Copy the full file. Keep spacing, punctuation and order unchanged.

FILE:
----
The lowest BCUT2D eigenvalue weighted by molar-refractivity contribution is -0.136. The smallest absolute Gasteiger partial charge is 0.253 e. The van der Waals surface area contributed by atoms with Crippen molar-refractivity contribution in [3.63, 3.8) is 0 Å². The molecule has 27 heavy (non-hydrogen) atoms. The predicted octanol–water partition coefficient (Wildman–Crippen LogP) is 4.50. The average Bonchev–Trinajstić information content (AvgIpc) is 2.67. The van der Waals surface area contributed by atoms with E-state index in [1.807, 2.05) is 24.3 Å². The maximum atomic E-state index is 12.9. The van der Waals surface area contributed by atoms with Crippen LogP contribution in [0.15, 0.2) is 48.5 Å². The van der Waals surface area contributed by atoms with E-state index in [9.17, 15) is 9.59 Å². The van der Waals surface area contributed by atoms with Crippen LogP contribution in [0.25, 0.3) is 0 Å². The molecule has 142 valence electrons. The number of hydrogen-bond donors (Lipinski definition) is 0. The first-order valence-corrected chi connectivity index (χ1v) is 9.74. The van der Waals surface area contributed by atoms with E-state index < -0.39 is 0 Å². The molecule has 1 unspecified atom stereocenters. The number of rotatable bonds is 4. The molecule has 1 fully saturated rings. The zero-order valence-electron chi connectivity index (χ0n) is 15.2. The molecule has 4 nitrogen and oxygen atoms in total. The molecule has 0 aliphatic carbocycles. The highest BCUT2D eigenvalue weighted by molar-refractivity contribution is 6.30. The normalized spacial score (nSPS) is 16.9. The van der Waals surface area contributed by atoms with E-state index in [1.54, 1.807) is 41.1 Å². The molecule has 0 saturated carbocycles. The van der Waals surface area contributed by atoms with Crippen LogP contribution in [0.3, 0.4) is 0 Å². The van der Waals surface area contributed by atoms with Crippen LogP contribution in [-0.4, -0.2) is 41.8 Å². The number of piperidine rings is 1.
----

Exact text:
The lowest BCUT2D eigenvalue weighted by molar-refractivity contribution is -0.136. The smallest absolute Gasteiger partial charge is 0.253 e. The van der Waals surface area contributed by atoms with Crippen molar-refractivity contribution in [3.63, 3.8) is 0 Å². The molecule has 27 heavy (non-hydrogen) atoms. The predicted octanol–water partition coefficient (Wildman–Crippen LogP) is 4.50. The average Bonchev–Trinajstić information content (AvgIpc) is 2.67. The van der Waals surface area contributed by atoms with E-state index in [1.807, 2.05) is 24.3 Å². The maximum atomic E-state index is 12.9. The van der Waals surface area contributed by atoms with Crippen LogP contribution in [0.15, 0.2) is 48.5 Å². The van der Waals surface area contributed by atoms with E-state index in [9.17, 15) is 9.59 Å². The van der Waals surface area contributed by atoms with Crippen LogP contribution in [0.25, 0.3) is 0 Å². The molecule has 142 valence electrons. The number of hydrogen-bond donors (Lipinski definition) is 0. The first-order valence-corrected chi connectivity index (χ1v) is 9.74. The van der Waals surface area contributed by atoms with E-state index < -0.39 is 0 Å². The molecule has 1 unspecified atom stereocenters. The number of rotatable bonds is 4. The molecule has 1 fully saturated rings. The zero-order valence-electron chi connectivity index (χ0n) is 15.2. The molecule has 4 nitrogen and oxygen atoms in total. The molecule has 0 aliphatic carbocycles. The highest BCUT2D eigenvalue weighted by molar-refractivity contribution is 6.30. The normalized spacial score (nSPS) is 16.9. The van der Waals surface area contributed by atoms with E-state index in [1.54, 1.807) is 41.1 Å². The molecule has 0 saturated carbocycles. The van der Waals surface area contributed by atoms with Crippen LogP contribution in [0.3, 0.4) is 0 Å². The van der Waals surface area contributed by atoms with Crippen LogP contribution in [-0.4, -0.2) is 41.8 Å². The number of piperidine rings is 1.